Gender differences in clinicopathological features and survival in surgically treated patients with renal cell carcinoma: An analysis of the multicenter CORONA database

Matthias May, Atiqullah Aziz, Richard Zigeuner, Thomas Chromecki, Luca Cindolo, Luigi Schips, Ottavio De Cobelli, Bernardo Rocco, Cosimo De Nunzio, Andrea Tubaro, Ioman Coman, Michael Truss, Orietta Dalpiaz, Bernd Hoschke, Christian Gilfrich, Bogdan Feciche, Anette Stoltze, Fabian Fenske, Hans Martin Fritsche, Robert S. FigenshauKerry Madison, Manuel Sánchez-Chapado, Maria del Carmen Santiago Martin, Luigi Salzano, Giuseppe Lotrecchiano, Steven Joniau, Raphaela Waidelich, Christian Stief, Sabine Brookman-May

Research output: Contribution to journalArticle

Abstract

Purpose: To investigate gender differences in clinicopathological features and to analyze the prognostic impact of gender in renal cell carcinoma (RCC) patients undergoing surgery. Methods: A total of 6,234 patients (eleven centers; Europe and USA) treated by radical or partial nephrectomy were included in this retrospective study (median follow-up 59 months; IQR 30-106). Gender differences in clinicopathological parameters were assessed. Multivariable Cox regression models were applied to determine the influence of parameters on disease-specific survival (DSS) and overall survival (OS). Results: A total of 3,751 patients of the study group were male patients (60.2 %), who were significantly younger at diagnosis and received more frequently NSS than women. Significantly, more often high-grade tumors and simultaneous metastasis were present in men. Whereas tumor size and pTN stages did not differ between genders, clear-cell and chromophobe RCC was diagnosed less frequently, but papillary RCC more often in men. Gender also independently influenced DSS (HR 0.75, p <0.001) and OS (HR 0.80, p <0.001) with a benefit for women. However, inclusion of gender in multivariable models did not significantly gain predictive accuracies (PA) for DSS (0.868-0.870, p = 0.628) and OS (0.775-0.777, p = 0.522). Furthermore, no significantly different DSS and OS rates were found in patients undergoing NSS. Conclusions: This study demonstrates important gender differences in clinicopathological features and outcome of RCC patients with improved DSS and OS for women compared to men, even if solely patients with clear-cell RCC or M0-stage are taken into evaluation. However, inclusion of gender in multivariable models does not significantly gain PA of multivariable models.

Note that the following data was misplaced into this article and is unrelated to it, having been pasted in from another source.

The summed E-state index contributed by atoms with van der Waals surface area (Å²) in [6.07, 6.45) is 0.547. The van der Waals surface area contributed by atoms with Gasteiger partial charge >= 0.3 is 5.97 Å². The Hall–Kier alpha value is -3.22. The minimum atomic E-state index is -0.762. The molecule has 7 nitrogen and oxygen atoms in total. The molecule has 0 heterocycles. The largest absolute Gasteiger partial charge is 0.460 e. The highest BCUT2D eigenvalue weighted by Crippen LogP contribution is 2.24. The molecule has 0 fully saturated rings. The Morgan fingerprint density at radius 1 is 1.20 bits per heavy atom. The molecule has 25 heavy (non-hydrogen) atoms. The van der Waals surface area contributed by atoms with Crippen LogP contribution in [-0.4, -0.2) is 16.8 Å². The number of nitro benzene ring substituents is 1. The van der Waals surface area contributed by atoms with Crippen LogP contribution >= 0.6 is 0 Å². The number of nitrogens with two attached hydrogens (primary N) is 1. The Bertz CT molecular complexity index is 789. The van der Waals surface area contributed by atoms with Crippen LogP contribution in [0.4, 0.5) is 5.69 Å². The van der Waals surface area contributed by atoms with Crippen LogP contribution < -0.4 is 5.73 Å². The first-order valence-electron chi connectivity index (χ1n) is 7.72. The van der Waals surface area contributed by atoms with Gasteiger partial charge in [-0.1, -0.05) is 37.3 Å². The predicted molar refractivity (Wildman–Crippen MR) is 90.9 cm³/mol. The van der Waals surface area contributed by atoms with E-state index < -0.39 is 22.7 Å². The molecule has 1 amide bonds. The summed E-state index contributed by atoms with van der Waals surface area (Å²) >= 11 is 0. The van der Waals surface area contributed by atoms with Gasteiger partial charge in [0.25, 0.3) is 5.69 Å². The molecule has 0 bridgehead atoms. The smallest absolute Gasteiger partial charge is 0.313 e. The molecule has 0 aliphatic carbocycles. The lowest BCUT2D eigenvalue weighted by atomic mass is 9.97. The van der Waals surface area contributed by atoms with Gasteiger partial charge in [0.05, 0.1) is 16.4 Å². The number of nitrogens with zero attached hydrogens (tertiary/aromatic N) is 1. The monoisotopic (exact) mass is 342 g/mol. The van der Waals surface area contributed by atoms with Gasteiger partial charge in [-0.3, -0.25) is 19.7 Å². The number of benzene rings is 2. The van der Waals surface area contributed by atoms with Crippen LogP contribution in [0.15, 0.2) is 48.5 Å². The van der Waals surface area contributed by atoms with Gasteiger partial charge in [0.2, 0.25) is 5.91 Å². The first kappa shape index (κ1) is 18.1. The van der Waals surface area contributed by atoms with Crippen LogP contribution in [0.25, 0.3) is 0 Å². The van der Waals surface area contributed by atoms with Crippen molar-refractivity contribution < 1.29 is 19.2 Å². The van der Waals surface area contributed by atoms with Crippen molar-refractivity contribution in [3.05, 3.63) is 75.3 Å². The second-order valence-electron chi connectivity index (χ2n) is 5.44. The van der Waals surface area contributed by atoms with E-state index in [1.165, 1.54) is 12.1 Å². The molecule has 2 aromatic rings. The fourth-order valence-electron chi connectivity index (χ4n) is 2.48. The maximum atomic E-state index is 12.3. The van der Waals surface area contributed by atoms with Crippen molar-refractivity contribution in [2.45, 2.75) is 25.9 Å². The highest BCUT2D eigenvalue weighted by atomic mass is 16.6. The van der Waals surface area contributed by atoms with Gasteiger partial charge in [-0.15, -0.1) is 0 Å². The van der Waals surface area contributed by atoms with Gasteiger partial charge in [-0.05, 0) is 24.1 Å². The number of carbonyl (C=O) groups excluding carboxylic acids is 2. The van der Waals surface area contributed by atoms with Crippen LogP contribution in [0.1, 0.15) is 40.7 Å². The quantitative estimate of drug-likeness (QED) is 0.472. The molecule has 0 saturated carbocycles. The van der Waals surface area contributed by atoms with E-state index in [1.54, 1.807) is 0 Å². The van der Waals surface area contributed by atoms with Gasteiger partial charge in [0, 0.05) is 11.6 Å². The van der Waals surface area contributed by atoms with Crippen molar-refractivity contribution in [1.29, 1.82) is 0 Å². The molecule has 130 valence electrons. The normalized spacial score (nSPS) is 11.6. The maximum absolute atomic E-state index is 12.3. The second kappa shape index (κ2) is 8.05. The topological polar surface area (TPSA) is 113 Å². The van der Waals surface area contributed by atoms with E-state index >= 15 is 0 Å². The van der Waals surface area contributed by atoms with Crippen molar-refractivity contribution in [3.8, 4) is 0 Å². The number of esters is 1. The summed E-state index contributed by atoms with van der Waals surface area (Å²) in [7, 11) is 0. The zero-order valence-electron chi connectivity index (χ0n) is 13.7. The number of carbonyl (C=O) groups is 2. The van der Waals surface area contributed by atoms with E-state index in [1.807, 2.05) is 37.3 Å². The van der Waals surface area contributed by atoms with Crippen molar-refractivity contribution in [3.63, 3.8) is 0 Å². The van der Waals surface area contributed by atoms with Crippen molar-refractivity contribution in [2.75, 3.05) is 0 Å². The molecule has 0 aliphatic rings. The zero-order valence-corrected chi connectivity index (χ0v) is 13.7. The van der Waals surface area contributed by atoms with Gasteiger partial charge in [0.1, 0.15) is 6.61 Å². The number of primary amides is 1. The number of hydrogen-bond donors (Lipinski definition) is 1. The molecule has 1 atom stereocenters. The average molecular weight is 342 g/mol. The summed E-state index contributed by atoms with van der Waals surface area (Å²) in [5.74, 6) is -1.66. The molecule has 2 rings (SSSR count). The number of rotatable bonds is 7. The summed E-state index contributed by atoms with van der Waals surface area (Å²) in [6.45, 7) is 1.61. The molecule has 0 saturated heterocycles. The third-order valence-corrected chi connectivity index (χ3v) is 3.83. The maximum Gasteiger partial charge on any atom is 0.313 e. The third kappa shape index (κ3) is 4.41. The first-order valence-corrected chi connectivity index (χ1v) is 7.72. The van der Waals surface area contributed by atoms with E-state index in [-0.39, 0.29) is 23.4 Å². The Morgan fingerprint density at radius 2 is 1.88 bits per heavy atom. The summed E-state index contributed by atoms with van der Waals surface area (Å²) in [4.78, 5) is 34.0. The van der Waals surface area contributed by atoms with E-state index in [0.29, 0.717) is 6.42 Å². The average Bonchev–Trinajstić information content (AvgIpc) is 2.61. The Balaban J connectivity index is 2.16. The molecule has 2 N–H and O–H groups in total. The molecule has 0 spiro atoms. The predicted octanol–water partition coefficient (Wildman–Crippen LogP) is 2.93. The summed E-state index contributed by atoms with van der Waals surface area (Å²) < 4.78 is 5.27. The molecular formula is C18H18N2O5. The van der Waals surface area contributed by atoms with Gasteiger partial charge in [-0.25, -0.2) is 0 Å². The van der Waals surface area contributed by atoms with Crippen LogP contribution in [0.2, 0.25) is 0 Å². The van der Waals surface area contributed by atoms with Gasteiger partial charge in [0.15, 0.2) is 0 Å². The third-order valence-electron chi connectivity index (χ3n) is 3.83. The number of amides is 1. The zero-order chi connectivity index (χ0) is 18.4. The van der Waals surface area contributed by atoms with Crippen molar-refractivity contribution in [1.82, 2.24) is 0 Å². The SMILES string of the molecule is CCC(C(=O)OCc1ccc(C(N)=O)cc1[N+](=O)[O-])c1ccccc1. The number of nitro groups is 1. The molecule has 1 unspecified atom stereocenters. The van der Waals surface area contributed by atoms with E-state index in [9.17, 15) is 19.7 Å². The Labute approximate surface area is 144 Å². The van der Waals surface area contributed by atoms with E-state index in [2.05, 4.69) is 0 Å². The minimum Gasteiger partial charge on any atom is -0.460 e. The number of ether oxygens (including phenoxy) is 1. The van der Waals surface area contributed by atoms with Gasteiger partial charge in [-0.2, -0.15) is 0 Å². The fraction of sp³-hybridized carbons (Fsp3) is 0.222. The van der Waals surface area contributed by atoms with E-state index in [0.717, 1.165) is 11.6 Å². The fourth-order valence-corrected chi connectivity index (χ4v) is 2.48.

Original languageEnglish
Pages (from-to)1073-1080
Number of pages8
JournalWorld Journal of Urology
Volume31
Issue number5
DOIs
Publication statusPublished - Oct 2013

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Keywords

  • Age groups
  • Gender
  • Histological subtypes
  • Nephrectomy
  • Prognosis
  • Renal cell carcinoma

ASJC Scopus subject areas

  • Urology

Cite this

May, M., Aziz, A., Zigeuner, R., Chromecki, T., Cindolo, L., Schips, L., De Cobelli, O., Rocco, B., De Nunzio, C., Tubaro, A., Coman, I., Truss, M., Dalpiaz, O., Hoschke, B., Gilfrich, C., Feciche, B., Stoltze, A., Fenske, F., Fritsche, H. M., ... Brookman-May, S. (2013). Gender differences in clinicopathological features and survival in surgically treated patients with renal cell carcinoma: An analysis of the multicenter CORONA database. World Journal of Urology, 31(5), 1073-1080. https://doi.org/10.1007/s00345-013-1071-x